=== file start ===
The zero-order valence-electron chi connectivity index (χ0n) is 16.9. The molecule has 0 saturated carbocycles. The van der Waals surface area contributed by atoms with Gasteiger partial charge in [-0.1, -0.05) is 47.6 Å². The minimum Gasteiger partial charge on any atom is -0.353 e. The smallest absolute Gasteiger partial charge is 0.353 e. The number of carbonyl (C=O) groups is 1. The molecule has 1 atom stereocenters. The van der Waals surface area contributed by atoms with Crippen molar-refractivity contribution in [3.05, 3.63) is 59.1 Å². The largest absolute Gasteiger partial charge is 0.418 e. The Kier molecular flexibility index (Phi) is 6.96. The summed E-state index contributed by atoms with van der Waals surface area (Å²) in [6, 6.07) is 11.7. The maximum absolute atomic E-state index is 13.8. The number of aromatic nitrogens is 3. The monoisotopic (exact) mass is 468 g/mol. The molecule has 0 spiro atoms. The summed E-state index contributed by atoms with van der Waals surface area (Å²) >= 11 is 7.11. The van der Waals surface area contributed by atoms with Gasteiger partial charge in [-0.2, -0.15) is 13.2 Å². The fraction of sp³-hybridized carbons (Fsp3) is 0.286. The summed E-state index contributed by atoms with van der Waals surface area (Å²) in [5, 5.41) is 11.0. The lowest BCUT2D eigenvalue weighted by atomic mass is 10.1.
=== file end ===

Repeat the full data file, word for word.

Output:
The zero-order valence-electron chi connectivity index (χ0n) is 16.9. The molecule has 0 saturated carbocycles. The van der Waals surface area contributed by atoms with Gasteiger partial charge in [-0.1, -0.05) is 47.6 Å². The minimum Gasteiger partial charge on any atom is -0.353 e. The smallest absolute Gasteiger partial charge is 0.353 e. The number of carbonyl (C=O) groups is 1. The molecule has 1 atom stereocenters. The van der Waals surface area contributed by atoms with Crippen molar-refractivity contribution in [3.05, 3.63) is 59.1 Å². The largest absolute Gasteiger partial charge is 0.418 e. The Kier molecular flexibility index (Phi) is 6.96. The summed E-state index contributed by atoms with van der Waals surface area (Å²) in [6, 6.07) is 11.7. The maximum absolute atomic E-state index is 13.8. The number of aromatic nitrogens is 3. The monoisotopic (exact) mass is 468 g/mol. The molecule has 0 spiro atoms. The summed E-state index contributed by atoms with van der Waals surface area (Å²) >= 11 is 7.11. The van der Waals surface area contributed by atoms with Gasteiger partial charge in [-0.2, -0.15) is 13.2 Å². The fraction of sp³-hybridized carbons (Fsp3) is 0.286. The summed E-state index contributed by atoms with van der Waals surface area (Å²) in [5, 5.41) is 11.0. The lowest BCUT2D eigenvalue weighted by atomic mass is 10.1.